Washington's papers moving to Mount Vernon library
A collection of about 135,000 documents belonging to George Washington and studied at the University of Virginia for more than four decades will be making its way to the home of the nation's first president as the centerpiece of a new library.
Scholars at the Charlottesville school have sifted through more than half of the 90 volumes of papers, issuing two volumes each year. About 15 years from now when the volumes are complete, the papers will become part of what collaborators call the international headquarters for knowledge about America's most well-known founding father.
"The completed library will eventually house the greatest collection of Washington's works held anywhere in the world," said Ted Crackel, editor in chief of the Papers of George Washington project at U.Va. "Copies of some of the documents from private collections will be only available at the library." The Papers of George Washington project, which is housed in the University of Virginia's Alderman Library, was launched in 1968 by the university and Mount Vernon Ladies Association. The association bought Washington's home in 1858 and opened it to the public in 1860. The project was awarded the National Humanities Medal in 2005 by President George W. Bush, becoming the only documentary editing project to receive that honor.
Over the years, the group has learned a lot about Washington by transcribing the documents and identifying people and places mentioned in the papers, which Washington worked hard to preserve.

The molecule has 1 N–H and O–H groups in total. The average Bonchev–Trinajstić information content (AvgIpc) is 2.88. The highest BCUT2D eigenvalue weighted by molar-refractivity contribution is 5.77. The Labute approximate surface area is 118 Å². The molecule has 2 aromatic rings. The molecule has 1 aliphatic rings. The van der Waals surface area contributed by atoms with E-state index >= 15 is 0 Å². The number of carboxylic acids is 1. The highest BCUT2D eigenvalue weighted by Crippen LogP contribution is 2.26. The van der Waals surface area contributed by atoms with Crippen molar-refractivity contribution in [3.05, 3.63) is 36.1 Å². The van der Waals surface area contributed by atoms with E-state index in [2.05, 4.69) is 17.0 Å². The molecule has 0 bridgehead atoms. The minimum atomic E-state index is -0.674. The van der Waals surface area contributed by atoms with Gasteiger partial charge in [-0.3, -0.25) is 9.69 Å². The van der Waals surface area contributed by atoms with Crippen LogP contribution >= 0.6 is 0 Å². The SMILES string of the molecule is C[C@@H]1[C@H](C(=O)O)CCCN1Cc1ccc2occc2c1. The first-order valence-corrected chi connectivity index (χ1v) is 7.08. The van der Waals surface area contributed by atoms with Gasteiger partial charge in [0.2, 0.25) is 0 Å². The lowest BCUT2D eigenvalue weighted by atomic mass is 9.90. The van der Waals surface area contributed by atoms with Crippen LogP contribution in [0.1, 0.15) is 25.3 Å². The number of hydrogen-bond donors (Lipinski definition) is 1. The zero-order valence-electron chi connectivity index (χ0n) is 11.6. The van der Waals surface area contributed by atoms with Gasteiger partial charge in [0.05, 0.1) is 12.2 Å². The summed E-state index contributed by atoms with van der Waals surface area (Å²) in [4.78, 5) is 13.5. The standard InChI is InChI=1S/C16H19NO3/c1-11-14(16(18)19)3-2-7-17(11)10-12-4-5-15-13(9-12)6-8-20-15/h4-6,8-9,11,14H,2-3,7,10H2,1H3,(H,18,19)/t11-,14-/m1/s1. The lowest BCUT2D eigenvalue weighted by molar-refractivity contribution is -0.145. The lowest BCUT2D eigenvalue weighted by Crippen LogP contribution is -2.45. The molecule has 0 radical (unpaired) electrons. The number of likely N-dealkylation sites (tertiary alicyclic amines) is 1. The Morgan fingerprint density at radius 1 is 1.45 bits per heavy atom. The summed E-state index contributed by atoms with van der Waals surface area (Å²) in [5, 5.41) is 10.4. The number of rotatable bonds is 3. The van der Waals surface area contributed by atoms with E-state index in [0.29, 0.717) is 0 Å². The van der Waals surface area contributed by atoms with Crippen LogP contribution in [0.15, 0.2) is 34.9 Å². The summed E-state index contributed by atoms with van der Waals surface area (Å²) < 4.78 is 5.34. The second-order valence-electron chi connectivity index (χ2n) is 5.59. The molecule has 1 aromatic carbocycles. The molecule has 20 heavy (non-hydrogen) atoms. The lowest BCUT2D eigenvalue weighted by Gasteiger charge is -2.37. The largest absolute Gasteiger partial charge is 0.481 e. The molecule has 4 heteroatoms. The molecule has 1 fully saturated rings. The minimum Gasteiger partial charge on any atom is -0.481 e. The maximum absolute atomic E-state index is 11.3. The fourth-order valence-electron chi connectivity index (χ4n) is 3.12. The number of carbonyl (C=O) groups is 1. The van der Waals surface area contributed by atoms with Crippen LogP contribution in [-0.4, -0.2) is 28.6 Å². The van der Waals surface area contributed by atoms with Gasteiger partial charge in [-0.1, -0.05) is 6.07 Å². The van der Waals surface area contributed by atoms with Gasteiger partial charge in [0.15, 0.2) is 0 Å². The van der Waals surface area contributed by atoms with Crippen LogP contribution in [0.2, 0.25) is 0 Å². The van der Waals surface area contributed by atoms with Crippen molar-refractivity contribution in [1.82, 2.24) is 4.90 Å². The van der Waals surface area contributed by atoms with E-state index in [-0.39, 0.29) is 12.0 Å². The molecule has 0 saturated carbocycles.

"I think he'd be a little puzzled that people are interested in things that never occurred to him they'd be interested in, but I think he'd be delighted," Crackel said.
Crackel noted that Washington was a very guarded person in his correspondence. He also noted one remarkable thing learned through the documents was the transformation of Washington's views on slavery.
Early in the Revolution, one of Washington's letters contained comments about his slaves saying he'd "'like to be done with them,' and by that he meant selling them," Crackel said. But the needs on his farm made that impossible.
The summer before he died, Washington wrote a will instructing his wife, Martha, to free the slaves and provide education for the young slaves, job training for the middle-aged ones, and continuing care for the older slaves.
Funded by $38 million from the Donald W. Reynolds Foundation, the library will be called the Fred W. Smith National Library for the Study of George Washington, named for the foundation's longtime chairman.
A collection already at Mount Vernon includes 45 books from Washington's original library, as well as 450 letters and other manuscripts written in his hand. It also includes about 1,500 additional 18th-century books, as well as thousands of important 19th-century newspapers, manuscripts and documents.
While a large collection of Washington's original documents are housed at the Library of Congress, the collection being transferred from U.Va. contains copies of those documents and thousands of others collected from around the world.
The idea of a place that serves as Washington's presidential library began with Washington himself in 1797, Crackel said. Less than a month after leaving the presidency, Washington wrote to a former aide saying he wanted to build a place "for the accommodation & security of my Military, Civil & private Papers which are voluminous and may be interesting."
"As they say, it's never too late to execute a good idea," Crackel said.